1. February 2007
|An office with a view…
I have moved myself into an office, away from the
development team! Me and the Team are not physically connected anymore. If they
shout my name, I will not hear them… If I call for them, I’ll be met by a
Here are some of the questions that went through my mind before
I moved into my own office:
How will I know what’s going on
with the Team? How will I get hold of the ideas and suggestions that spring to
life from thin air while the Team’s working? How can I continue to work and
still be influenced by the Team when I’m not there? Will I become more
efficient working from an office? Will anybody come to visit? Will I now become
that sad looking guy that people say “hi” to without ever getting an answer?
Will I gradually lose my motivation, start making other plans and ending up as
a consultant again? Will my company now raise my salary to the same level as
the guy who previously had this office? And the most important question… Will
the Team lose my respect now that I’ve decided to become one of “them” (the
As you can probably tell this was not an easy decision for
me. I have done this in the name of science and with an open mind willing to be
convinced of something I don’t believe in. This is an experiment and here is a
glimpse of what I’ve experienced these last two weeks.
On my first day I wrote a note
saying: “I’m so bored, I’m so f#¤&%g bored. No one to talk to, no one to
bother… How am I going to work in these conditions?” And in huge letters at the
bottom it said: “Be strong!” In the upper left corner there was a very personal
note that I’m not going to tell you.
I used most of the day to get
comfortable in my new surroundings. Since I’m an architect I can’t live without
a whiteboard, so I found one and smashed it on the wall. I then removed some
drawings left behind by the previous owner’s children (nice, but I’m not quite
there yet). When I was about ready to start my day, it was over. I went home
and complained to my girlfriend.
I used the next few days to send
email to people letting them know I was sitting in this office. I hadn’t seen
many people since I moved, so I though this email would help. It didn’t. I just
had to admit to myself that I’ll be stuck here for myself for a while. I then
started to look at the current and upcoming Sprints (ref. Scrum) and
started to work. And the next thing I remember is that the lights went out. The
time was 6.30 pm and I was the only guy left. Wow! Where did the time go? I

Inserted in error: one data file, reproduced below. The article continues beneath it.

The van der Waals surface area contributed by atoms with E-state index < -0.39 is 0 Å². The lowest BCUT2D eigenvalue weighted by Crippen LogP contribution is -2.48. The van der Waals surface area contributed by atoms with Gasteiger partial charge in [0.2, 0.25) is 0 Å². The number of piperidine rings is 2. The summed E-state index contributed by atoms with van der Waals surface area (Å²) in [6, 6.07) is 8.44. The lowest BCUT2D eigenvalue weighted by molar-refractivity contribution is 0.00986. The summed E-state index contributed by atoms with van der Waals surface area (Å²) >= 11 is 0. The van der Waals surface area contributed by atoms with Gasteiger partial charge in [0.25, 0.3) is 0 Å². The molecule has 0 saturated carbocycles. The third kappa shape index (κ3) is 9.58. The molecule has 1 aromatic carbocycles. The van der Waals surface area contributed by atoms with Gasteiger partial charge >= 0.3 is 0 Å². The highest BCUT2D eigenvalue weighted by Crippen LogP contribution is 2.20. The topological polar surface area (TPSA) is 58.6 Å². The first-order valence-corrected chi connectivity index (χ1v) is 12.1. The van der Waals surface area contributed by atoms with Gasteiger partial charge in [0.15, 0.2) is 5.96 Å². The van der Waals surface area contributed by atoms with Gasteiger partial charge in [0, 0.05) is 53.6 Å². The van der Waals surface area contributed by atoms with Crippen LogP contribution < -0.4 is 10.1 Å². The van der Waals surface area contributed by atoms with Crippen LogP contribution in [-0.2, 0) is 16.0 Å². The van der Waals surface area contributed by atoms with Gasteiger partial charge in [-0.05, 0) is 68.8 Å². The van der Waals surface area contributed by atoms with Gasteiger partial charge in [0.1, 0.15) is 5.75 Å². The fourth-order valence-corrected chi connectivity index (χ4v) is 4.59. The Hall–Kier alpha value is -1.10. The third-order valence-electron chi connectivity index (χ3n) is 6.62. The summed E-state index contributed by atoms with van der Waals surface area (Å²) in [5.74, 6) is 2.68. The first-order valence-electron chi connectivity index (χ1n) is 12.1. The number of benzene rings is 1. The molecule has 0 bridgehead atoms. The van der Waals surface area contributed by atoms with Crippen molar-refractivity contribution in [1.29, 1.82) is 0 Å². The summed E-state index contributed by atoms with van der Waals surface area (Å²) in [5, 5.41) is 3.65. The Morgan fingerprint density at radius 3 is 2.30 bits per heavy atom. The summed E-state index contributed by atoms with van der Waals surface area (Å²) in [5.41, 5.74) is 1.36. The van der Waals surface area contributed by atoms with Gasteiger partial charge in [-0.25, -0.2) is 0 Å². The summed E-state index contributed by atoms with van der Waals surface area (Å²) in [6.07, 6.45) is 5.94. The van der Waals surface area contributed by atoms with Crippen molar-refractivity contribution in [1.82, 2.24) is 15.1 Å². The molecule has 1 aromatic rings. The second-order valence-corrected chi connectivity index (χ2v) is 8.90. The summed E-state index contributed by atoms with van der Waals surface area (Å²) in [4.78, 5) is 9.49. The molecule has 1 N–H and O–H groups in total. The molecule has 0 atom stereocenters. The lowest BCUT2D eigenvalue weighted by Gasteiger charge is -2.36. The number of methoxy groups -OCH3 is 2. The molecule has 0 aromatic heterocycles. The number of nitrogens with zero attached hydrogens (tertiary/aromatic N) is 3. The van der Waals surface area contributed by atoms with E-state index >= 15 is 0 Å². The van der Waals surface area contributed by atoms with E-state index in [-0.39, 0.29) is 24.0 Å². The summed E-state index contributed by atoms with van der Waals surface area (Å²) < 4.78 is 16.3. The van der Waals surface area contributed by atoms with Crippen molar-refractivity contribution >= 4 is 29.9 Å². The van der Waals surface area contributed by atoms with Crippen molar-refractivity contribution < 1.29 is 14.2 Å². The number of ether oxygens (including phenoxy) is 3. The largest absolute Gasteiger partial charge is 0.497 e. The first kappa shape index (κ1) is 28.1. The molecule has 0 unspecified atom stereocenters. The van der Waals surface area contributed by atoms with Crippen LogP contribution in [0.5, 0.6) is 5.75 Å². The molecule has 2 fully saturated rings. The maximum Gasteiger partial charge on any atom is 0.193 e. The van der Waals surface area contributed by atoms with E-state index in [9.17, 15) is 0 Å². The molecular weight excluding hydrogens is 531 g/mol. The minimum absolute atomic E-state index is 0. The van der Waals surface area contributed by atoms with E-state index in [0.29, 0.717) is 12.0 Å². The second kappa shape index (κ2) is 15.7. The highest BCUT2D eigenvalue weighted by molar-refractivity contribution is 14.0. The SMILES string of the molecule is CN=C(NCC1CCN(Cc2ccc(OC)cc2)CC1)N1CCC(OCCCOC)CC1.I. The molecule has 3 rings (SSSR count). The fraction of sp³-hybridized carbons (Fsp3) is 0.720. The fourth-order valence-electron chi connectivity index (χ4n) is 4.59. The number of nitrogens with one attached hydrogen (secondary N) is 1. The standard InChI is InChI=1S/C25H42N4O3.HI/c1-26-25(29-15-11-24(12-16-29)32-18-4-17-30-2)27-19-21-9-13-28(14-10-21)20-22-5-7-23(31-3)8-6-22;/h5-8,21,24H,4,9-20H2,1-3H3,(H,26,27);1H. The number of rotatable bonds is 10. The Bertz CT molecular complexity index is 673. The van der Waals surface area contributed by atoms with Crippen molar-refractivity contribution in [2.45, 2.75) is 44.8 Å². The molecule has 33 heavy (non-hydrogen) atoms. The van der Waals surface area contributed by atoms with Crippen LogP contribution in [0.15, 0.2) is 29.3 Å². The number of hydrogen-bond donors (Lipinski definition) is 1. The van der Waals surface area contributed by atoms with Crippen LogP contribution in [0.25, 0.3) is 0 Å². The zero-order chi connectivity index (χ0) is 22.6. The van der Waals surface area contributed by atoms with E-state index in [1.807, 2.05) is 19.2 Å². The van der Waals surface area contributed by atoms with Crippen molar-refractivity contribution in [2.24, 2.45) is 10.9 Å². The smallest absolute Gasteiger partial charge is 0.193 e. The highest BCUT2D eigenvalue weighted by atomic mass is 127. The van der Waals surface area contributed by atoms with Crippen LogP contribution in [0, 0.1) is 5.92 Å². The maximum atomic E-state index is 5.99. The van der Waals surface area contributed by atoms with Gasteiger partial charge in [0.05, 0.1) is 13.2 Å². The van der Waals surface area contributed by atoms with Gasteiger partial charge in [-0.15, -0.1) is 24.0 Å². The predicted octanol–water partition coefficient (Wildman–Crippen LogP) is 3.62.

By now I’ve started to notice
that the days are getting shorter. I don’t know how it happened, but this
office is in another time zone. I’m still looking for the knob on the wall to
slow things down, but it’s not to be found. I’ve screamed out loud “Beam me up, Scotty”
a couple of times, but nothing has happened so far. Even the hourly sessions of
fussball has been
reduced to once a day (at least I have one social activity). During a day I
have more visits to the zone, than I
usually have in a week.
So am I saying that having your own office is nothing but
good? Have I found Mecca? Have I just been playing around for the last 10
years? Yes, I have. It’s been fun, but
now it’s over. Time to grow up and become a responsible human being! Or is
there something more to this?
I’m an extrovert person (according to this guy) and I like being around
other people. If I’m alone for too long I get restless. This also means that I
like talking to people, being part of and contribute to conversations. This
makes a group of developers an ideal setting for me. So my problem is that I don’t WANT my own office, but I think I need
one. Based on my experience described above I think you understand why.
What about the rest of the Team? Should they have their own
offices to? First of all I think people
who like being more by them self and are not as extrovert, have more to gain of
being part of a team than I have. Why? I think they very often have better ability
to concentrate on what they’re doing, getting into the zone and still be able
to respond whenever their neighbor ask them questions or what not. And even
more important, they are able to get back into the zone again very fast. So
what do they gain from being part of the Team? One guy told me that sitting
with the Team is just more fun! It’s
motivating and you learn quite a bit just by being there. And if your team is
doing Agile stuff, I think it’s mandatory in order to get the team spirit you
need to be successful at Agile development.
One last thing about my role in the Team is that I’m not
very often working on stuff that the Team is working on. I do a lot of
research, specifications, talking to others about ideas and having my own
whiteboard discussions. In fact when I think of it I might be a disturbing
element for the Team, so they’re probably glad they finally got rid of me.
To conclude this rather long tale, I’m willing
to change my mind and admit that for me having an office is a good thing.
However, I still think that for a developing Team to have success they need to
be grouped together. Not necessarily the whole Team, but at least in smaller